This weekend I searched through various databases of eighteenth-century British periodicals for critical and comical images of George Washington and didn’t come up with many: he is clearly not the American nemesis. The British popular press blamed their own leaders for the humiliating failure of the “American War” (as well as the rest of Europe, allied with the Colonies against Britain) rather than focusing on American strengths. For cartoon and cariacature representations, the press clung to older images of America, chiefly a young (very scantily dressed) woman and/or a native (always with feathers) American, although as the war progressed the American rattlesnake was increasingly visible. Here are several very popular cartoons from the beginning, middle, and end of the Revolution from the British cartoon collection at the Library of Congress, with Washington nowhere in attendance:
The Able Doctor, or American Swallowing the Bitter Draught, 1774: British Prime Minister Lord North forces the Intolerable Acts down a bare-breasted America’s throat while the lecherous Lord Sandwich looks up her skirt.
News from America, or the Patriots in the Dumps, 1776: Lord North again, and a dejected (and again bare-breasted) America.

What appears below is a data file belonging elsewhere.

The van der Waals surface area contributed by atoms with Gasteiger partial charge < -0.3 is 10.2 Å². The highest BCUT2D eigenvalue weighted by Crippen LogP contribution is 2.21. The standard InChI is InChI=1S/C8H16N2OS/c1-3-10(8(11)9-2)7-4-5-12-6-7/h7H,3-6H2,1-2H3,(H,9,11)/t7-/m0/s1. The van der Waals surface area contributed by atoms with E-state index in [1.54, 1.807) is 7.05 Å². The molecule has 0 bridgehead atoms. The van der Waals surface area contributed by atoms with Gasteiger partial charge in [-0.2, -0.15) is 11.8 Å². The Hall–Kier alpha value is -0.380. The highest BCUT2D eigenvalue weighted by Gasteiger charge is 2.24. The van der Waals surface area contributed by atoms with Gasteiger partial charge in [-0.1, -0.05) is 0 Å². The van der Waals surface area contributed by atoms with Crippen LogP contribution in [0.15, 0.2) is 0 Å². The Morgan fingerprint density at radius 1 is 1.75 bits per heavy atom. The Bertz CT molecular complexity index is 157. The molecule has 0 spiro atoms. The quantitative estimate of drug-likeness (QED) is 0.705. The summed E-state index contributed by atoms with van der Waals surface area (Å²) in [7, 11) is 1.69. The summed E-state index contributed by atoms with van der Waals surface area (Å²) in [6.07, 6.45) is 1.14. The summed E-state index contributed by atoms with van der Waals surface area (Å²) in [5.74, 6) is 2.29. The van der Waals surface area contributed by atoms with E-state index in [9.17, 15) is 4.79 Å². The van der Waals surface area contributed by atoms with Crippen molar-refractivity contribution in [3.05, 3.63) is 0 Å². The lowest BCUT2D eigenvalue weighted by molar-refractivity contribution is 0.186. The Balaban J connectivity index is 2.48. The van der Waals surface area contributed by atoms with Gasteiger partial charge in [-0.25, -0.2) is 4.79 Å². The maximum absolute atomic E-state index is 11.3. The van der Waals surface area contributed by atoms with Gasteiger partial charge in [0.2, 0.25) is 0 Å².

George Washington appears in only two cartoons that I could find, and only one represents him as a figure of mockery, wearing a dress and referred to as MRS George Washington while lashing Britain (now herself a submissive woman!). The more common depiction of Washington during the American War is as the dignified Commander-in-chief of the Continental Army. Prints published from 1776 on, and especially from 1780, indicate that Washington had earned the respect of both the British public as well as that of their American “cousins”.
The images below are not strictly British; the first is a profile portrait that was painted by James Sharples in 1796 and copied by his wife Ellen in the following year and the second is the 1908 stamp based on this profile. The Sharples were English painters who emigrated to America in 1794 and began a family business in which James would paint the initial portrait and Ellen would take and fulfill orders for copies. This image, copies of which are in the collections of the National Portrait Galleries of both London and Washington, seems to have been quite popular a century ago, but we seldom see it now. Profiles are no longer popular.